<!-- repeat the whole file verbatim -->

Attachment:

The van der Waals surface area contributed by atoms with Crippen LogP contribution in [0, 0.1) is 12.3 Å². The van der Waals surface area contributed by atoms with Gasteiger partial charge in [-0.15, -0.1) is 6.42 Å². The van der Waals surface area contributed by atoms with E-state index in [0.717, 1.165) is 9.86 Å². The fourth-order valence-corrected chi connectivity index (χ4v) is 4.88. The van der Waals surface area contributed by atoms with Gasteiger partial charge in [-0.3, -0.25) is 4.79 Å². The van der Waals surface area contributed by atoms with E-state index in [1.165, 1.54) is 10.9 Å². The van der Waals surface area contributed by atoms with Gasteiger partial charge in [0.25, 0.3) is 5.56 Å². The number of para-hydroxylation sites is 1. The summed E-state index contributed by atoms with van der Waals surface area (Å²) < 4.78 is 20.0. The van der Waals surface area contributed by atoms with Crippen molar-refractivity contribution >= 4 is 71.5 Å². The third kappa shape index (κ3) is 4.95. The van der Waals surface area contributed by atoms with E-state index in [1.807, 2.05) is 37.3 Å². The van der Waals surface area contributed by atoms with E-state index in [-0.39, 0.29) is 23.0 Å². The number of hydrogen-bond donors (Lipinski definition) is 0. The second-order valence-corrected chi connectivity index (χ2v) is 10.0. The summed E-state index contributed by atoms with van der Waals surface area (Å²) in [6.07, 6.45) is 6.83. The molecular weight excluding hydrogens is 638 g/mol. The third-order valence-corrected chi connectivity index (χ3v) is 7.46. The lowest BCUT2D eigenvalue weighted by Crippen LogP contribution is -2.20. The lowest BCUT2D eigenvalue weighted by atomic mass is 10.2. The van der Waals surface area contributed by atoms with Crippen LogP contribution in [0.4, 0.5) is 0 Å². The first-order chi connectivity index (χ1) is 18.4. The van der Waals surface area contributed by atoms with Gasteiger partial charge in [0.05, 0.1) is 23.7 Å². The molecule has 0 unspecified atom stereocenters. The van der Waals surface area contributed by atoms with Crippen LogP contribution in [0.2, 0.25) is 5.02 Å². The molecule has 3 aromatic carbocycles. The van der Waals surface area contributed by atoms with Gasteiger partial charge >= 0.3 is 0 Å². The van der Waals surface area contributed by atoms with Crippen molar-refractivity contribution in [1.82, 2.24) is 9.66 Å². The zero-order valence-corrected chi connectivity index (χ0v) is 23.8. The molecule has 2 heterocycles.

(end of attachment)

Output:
The van der Waals surface area contributed by atoms with Crippen LogP contribution in [0, 0.1) is 12.3 Å². The van der Waals surface area contributed by atoms with Gasteiger partial charge in [-0.15, -0.1) is 6.42 Å². The van der Waals surface area contributed by atoms with E-state index in [0.717, 1.165) is 9.86 Å². The fourth-order valence-corrected chi connectivity index (χ4v) is 4.88. The van der Waals surface area contributed by atoms with Gasteiger partial charge in [-0.3, -0.25) is 4.79 Å². The van der Waals surface area contributed by atoms with E-state index in [1.165, 1.54) is 10.9 Å². The van der Waals surface area contributed by atoms with Gasteiger partial charge in [0.25, 0.3) is 5.56 Å². The number of para-hydroxylation sites is 1. The summed E-state index contributed by atoms with van der Waals surface area (Å²) < 4.78 is 20.0. The van der Waals surface area contributed by atoms with Crippen molar-refractivity contribution >= 4 is 71.5 Å². The third kappa shape index (κ3) is 4.95. The van der Waals surface area contributed by atoms with E-state index in [1.807, 2.05) is 37.3 Å². The van der Waals surface area contributed by atoms with E-state index in [-0.39, 0.29) is 23.0 Å². The number of hydrogen-bond donors (Lipinski definition) is 0. The second-order valence-corrected chi connectivity index (χ2v) is 10.0. The summed E-state index contributed by atoms with van der Waals surface area (Å²) in [6.07, 6.45) is 6.83. The molecular weight excluding hydrogens is 638 g/mol. The third-order valence-corrected chi connectivity index (χ3v) is 7.46. The lowest BCUT2D eigenvalue weighted by Crippen LogP contribution is -2.20. The lowest BCUT2D eigenvalue weighted by atomic mass is 10.2. The van der Waals surface area contributed by atoms with Crippen LogP contribution in [0.4, 0.5) is 0 Å². The first-order chi connectivity index (χ1) is 18.4. The van der Waals surface area contributed by atoms with Gasteiger partial charge in [0.05, 0.1) is 23.7 Å². The molecule has 0 unspecified atom stereocenters. The van der Waals surface area contributed by atoms with Crippen LogP contribution in [0.2, 0.25) is 5.02 Å². The molecule has 3 aromatic carbocycles. The van der Waals surface area contributed by atoms with Gasteiger partial charge >= 0.3 is 0 Å². The van der Waals surface area contributed by atoms with Crippen molar-refractivity contribution in [1.82, 2.24) is 9.66 Å². The zero-order valence-corrected chi connectivity index (χ0v) is 23.8. The molecule has 2 heterocycles.